A:Jen Edwards said, “Service and Purpose.” She went on to say, “We serve the best customers in the world. A third of our staff are veterans and their input helps us. It’s easy to get close to our customers and hear great things like ‘this body armor saved our lives’.” She described the Culture as ‘values driven’. “The executive team reviews our values annually, thus ensuring that the words still mean what was intended. Four years ago it became necessary to make revisions. Each year, they focus specifically on one concept. Last year the focus was Accountability and this year it is Purpose. With over half of their team in sales, it is a sales driven and service-minded Culture with an entrepreneurial feel. ADS, Inc. encourages their team to build their future.” She said, “Our organizational chart is pretty flat. Career progression is described as ‘less ladder and more jungle gym’. Their CEO, Jason Wallace, holds small, 20-person meetings throughout the year to keep the pulse vibrant, to drive the conversations and to focus on our people.”
A: Angela Walker said, “Our Culture at PAF is caring and patient focused, with an emphasis on ethics and compliance. We formalized our Care Values many years ago (memorializing them on the wall and in our employee handbook), not to aspire to them, but to share what our foundation was, is, and should continue to be each day.”
Q: To what do you attribute your Cultural success?
A: Angela replied, “The Foundation was created based on a need and desire to help critically ill patients. When staffing a mission similar to ours you hope to attract a caring, empathetic staff and leadership team. When leaders demonstrate determination and drive, the patient experience is better and it translates to the staff as well. Our communication is open, as we don’t have a traditional protocol for accessibility to leaders. We reinforce our willingness and desire to hear from our staff on a consistent basis.”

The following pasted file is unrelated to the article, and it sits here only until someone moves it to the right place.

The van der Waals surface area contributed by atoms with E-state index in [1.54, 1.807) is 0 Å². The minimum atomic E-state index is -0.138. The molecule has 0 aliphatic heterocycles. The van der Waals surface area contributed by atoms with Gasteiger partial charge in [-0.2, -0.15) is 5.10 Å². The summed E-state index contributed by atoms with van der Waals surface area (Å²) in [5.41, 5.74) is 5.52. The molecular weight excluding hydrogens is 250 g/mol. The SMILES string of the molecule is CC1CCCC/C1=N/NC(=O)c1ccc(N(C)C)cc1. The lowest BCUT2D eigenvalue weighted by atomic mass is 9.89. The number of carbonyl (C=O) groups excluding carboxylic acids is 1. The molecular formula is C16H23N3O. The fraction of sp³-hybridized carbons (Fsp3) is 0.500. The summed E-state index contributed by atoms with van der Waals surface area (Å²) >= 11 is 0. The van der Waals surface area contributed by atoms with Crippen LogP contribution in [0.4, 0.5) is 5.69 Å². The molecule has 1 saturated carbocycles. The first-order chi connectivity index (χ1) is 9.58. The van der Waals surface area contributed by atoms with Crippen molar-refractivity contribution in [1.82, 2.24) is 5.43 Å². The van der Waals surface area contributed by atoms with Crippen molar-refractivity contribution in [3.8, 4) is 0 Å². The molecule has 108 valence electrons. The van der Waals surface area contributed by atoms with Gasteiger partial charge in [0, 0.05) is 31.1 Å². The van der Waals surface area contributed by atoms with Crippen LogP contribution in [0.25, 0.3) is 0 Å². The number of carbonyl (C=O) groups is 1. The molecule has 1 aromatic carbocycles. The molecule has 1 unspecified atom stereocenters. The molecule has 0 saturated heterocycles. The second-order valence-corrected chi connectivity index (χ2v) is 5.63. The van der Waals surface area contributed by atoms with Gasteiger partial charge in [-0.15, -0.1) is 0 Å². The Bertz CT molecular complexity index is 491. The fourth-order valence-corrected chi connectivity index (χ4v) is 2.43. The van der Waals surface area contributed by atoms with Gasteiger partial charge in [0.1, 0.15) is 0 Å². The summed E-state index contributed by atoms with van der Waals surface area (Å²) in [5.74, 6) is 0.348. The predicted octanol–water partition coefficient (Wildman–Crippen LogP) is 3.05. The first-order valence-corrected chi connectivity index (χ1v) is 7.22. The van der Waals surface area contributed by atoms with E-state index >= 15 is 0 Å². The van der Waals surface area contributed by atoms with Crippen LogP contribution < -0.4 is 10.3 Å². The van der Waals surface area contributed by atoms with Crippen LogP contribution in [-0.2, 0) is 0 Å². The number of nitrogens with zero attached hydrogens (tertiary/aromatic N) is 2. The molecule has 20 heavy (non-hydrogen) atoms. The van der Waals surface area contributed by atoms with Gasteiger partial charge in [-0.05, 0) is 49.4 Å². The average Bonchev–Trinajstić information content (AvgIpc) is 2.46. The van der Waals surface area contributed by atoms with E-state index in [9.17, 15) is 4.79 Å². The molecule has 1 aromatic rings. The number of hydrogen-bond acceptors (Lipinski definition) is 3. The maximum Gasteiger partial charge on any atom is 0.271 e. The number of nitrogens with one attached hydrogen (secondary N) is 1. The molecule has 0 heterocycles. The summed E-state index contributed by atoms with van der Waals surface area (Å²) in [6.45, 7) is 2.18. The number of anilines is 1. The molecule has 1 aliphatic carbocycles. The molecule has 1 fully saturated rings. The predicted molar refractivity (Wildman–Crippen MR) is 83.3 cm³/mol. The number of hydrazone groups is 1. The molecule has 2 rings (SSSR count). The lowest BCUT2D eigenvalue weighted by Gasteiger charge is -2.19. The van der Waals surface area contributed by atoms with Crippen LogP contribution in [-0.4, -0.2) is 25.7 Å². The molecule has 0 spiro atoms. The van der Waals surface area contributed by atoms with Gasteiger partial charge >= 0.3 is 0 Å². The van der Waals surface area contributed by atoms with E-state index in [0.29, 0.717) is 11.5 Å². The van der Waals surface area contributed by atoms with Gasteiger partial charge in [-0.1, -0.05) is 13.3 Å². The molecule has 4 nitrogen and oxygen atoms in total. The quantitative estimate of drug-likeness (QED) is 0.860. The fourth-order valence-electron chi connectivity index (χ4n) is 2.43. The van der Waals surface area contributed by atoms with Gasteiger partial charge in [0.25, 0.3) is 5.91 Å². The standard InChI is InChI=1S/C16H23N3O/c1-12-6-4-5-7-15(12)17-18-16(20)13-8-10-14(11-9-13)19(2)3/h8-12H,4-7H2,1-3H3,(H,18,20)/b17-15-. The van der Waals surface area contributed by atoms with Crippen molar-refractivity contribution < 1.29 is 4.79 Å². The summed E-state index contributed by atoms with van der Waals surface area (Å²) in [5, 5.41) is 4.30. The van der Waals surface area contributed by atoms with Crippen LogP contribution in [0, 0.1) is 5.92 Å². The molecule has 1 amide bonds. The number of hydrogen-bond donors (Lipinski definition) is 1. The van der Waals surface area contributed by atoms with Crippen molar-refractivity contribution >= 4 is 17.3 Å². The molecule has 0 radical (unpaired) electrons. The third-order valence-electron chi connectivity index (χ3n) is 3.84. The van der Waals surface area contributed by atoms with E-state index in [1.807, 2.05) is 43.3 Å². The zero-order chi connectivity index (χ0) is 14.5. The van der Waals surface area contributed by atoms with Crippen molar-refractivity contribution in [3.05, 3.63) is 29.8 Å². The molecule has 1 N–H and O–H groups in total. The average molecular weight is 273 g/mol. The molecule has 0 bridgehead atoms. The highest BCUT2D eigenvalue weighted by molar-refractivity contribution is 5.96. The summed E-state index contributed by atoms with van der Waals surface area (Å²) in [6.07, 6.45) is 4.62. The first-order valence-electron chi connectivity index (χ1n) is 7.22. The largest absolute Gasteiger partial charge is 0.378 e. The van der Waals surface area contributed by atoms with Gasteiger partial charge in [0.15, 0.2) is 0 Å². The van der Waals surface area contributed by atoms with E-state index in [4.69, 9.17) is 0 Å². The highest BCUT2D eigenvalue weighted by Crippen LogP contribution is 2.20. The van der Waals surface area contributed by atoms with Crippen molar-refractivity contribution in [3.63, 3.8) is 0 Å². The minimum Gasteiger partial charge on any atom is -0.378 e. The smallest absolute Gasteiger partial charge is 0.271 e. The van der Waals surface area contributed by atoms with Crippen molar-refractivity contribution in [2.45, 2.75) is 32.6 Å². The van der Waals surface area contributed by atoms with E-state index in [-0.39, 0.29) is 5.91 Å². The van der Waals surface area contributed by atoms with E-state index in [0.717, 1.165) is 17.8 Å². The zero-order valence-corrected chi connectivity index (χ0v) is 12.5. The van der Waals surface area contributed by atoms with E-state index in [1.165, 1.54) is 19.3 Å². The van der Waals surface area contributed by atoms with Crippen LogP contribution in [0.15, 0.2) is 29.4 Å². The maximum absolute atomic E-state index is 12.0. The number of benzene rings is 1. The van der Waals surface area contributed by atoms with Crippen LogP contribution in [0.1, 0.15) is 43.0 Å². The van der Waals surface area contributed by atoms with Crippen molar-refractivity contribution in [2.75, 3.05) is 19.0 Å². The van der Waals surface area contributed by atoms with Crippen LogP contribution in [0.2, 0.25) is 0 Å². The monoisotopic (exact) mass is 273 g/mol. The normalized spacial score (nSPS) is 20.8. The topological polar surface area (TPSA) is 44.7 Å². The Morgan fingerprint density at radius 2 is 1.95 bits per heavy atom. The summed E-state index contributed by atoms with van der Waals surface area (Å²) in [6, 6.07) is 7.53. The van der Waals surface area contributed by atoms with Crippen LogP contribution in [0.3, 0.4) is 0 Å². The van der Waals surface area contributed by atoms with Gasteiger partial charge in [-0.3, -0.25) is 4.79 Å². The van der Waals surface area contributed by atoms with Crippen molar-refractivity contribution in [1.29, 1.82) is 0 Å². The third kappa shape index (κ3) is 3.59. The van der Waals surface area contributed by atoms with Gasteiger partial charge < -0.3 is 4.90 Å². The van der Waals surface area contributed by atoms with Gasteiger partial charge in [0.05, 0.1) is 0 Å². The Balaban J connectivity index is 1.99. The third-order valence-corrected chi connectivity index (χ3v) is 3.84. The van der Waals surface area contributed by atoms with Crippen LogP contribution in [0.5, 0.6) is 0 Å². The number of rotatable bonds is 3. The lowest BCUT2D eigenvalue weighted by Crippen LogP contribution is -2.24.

Fran went on to describe the continued family feel of the business and common purpose in the Culture. When referring to the team, the employees, she said, “We genuinely care about them. I want them all to know we care about each of them as individual human beings.” Both Fran and Angela said they recognize the tough job their teams face every day. “It can be very mentally taxing dealing with critically ill people, their families, and caregivers as well as their doctors and pharmacies. None of us can afford to have an off day. Service is what we must provide,” said Angela.
A: Jen noted that they have focused and intentional training. A “broad brush approach” encourages their individuals to take charge of their own personal development. “With an entrepreneurially spirited Culture, it is easier and lends to even better results.”
Q: What keeps you up at night?
A: Fran says, “Having enough professional and talented people available when we need to increase our team after receiving another grant. We can’t add staff ahead of time, so our team takes on the additional duties. That’s why we can’t take our eyes off the need to continually train our staff and provide them with development for both today’s and tomorrow’s needs. It’s a continual process and you can’t think you are ever finished. There are always challenges but we must remain good stewards, too. Training is such a personal thing; what is good for one, doesn’t mean one size fits all. With that, we must remain authentic and clear with our intentions at all times.”
So, as you see, it’s not a buzzword you are seeking (the flavor of the month) or the secret (answers) you are looking for, it is in your Culture. A greenhouse (Culture) will grow whatever you allow. Are you cultivating your company’s vision?
Shelley Smith is a Senior Predictive Index Consultant with PI Midlantic, Annapolis, MD. If you would like to hear more about Predictive Index or receive a complimentary assessment, complete this simple form.